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Choosing a Sand Boa
There are two questions to answer in choosing a sand boa:
Wild-caught vs. Captive Born
The first issue when choosing a Sand Boa (or any other herp) is whether to get a captive born baby or a wild caught adult or subadult. Aside from the personality issues (wild caught snakes can have unpredictable temperaments) there is the issue of general overall health. You can usually assume a captive born snake will be free of parasites, scars, and diseases. This assumption cannot be made about wild caught animals.
Another argument made for buying wild caught adults or subadults is that you don't have to wait for them to grow up to breed them and you will get offspring sooner. This is NOT true. Most people experienced with Boid snakes have found that it usually takes 4-5 years for a captive import to settle down to be a predictable breeder. In that period, you can raise and breed a captive born snake. The following figure illustrates this point.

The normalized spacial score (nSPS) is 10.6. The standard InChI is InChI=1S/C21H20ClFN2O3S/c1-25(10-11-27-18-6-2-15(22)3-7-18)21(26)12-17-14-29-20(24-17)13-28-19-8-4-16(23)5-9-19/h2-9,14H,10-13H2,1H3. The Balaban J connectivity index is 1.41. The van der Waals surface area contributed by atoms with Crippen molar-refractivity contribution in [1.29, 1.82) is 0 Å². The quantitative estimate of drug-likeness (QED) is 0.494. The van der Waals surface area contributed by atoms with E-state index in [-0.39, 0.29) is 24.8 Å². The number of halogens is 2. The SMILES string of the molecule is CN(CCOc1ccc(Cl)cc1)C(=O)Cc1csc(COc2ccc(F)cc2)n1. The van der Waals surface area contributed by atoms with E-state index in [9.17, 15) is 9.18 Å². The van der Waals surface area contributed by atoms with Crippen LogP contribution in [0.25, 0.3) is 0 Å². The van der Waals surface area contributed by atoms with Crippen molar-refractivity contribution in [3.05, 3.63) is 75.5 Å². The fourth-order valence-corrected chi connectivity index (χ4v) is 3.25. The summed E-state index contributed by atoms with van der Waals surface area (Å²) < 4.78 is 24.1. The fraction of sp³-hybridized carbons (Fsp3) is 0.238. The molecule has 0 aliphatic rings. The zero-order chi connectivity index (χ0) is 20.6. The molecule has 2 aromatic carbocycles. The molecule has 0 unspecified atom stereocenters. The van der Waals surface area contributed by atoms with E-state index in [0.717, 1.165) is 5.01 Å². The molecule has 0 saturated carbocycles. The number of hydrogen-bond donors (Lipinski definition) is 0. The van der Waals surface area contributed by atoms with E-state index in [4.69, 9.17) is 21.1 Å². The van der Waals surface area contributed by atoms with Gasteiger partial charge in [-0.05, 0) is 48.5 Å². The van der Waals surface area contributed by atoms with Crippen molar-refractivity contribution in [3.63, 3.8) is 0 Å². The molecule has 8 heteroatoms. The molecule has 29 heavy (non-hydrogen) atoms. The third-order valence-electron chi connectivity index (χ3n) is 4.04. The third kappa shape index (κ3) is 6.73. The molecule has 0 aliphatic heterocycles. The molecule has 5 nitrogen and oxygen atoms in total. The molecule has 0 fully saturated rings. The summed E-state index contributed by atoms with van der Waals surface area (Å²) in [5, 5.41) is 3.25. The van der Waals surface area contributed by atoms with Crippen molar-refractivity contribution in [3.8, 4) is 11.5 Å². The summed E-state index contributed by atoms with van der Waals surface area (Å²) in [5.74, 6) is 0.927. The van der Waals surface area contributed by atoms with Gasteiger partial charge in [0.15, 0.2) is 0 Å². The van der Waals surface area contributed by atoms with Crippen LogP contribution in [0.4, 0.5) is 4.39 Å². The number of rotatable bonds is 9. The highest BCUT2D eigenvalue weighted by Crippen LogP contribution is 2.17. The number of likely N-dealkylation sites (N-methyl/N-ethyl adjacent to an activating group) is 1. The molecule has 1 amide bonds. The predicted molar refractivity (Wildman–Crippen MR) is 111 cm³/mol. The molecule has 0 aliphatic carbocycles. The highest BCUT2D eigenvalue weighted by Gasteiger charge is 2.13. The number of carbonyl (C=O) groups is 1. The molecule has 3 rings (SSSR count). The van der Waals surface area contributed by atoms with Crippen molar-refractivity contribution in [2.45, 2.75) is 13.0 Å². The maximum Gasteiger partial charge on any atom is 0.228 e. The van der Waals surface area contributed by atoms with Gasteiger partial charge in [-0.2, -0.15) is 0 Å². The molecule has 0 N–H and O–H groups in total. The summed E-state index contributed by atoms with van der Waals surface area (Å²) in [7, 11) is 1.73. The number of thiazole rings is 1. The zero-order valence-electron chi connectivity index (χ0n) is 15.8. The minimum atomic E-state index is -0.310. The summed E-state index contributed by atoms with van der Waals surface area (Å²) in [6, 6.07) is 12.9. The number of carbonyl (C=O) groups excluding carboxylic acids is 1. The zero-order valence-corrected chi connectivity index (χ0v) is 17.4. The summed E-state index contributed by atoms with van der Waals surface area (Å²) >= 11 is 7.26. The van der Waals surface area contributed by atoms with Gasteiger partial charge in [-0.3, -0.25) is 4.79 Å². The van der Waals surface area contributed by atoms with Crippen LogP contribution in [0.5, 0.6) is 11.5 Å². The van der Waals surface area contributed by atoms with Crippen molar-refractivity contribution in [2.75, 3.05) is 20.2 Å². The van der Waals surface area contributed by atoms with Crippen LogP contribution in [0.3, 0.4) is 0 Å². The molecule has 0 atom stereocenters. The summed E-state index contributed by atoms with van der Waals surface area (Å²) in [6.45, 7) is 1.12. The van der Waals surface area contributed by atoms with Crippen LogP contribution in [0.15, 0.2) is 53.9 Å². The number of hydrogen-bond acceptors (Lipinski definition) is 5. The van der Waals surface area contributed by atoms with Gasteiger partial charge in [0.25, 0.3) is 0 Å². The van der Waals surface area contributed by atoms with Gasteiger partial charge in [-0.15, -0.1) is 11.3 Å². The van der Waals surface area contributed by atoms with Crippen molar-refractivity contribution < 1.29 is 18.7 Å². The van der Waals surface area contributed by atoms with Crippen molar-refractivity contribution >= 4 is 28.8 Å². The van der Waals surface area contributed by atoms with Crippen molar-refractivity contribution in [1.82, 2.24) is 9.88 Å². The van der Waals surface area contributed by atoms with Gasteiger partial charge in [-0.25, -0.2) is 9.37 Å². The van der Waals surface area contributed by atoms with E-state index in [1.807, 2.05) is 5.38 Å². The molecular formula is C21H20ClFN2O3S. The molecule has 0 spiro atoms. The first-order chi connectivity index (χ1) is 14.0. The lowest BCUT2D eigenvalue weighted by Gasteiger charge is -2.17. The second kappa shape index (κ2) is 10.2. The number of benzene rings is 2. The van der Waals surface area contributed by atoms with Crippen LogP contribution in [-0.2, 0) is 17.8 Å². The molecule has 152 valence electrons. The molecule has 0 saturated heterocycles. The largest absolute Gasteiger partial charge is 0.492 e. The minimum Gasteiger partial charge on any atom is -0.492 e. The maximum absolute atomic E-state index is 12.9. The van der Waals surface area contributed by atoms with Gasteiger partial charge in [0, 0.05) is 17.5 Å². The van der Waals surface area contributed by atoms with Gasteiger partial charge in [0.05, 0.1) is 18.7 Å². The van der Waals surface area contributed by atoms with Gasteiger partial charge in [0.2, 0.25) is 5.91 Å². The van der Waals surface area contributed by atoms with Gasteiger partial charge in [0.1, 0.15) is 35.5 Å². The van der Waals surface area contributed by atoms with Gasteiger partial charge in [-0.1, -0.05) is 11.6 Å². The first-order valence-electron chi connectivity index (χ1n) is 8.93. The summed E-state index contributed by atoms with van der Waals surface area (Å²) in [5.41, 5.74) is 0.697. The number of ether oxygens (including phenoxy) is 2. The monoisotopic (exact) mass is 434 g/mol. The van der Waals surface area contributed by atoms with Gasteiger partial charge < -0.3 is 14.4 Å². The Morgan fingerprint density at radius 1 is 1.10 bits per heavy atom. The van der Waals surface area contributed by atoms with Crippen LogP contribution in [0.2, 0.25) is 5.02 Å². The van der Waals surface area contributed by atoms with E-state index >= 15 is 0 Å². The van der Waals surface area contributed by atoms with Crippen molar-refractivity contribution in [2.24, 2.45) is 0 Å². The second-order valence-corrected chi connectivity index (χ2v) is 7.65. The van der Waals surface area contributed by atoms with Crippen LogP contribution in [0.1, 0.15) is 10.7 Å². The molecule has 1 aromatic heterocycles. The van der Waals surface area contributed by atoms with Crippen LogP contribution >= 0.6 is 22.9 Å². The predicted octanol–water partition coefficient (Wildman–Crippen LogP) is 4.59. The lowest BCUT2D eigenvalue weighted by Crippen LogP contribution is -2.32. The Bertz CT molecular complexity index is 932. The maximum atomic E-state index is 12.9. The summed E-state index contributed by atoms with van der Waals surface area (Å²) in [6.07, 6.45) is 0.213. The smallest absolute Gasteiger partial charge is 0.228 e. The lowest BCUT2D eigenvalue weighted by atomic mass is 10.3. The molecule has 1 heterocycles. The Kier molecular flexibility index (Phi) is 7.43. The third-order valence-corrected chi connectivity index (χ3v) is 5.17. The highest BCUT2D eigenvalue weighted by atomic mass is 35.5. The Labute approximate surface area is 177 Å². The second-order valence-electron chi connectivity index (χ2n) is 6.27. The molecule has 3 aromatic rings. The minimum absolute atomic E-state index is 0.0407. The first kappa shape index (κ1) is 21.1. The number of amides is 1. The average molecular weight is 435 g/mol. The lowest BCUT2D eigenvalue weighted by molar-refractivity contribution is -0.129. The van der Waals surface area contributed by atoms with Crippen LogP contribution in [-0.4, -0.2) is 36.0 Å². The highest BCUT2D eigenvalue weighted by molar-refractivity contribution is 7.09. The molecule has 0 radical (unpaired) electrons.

These are the monthly weights of two pairs of Eryx miliaris. One pair was captive born and the other were imported as subadults. The sharp dips in the weights of the captive born female represent births. The wild caught snakes never did reproduce during this three and one-half year period. The flat line at the beginning of the graph represents the difficulty I had getting these cb snakes to eat at first. Once they started however, you can see how quickly they grew. Notice also that the males did not grow significantly after reaching sexual maturity. For more information on the differences in growth rates, see the breeding page.
Which species is right for me?
I answer a lot of email from people wanting to know which species of Sand Boa would be the best for them to start out with. My answer is always that it depends on a lot of different things. The table further down this page compares erycine species for the following important considerations:
The following table is intended to compare these characteristics for each species of snake covered on this page.
© Chris Harrison
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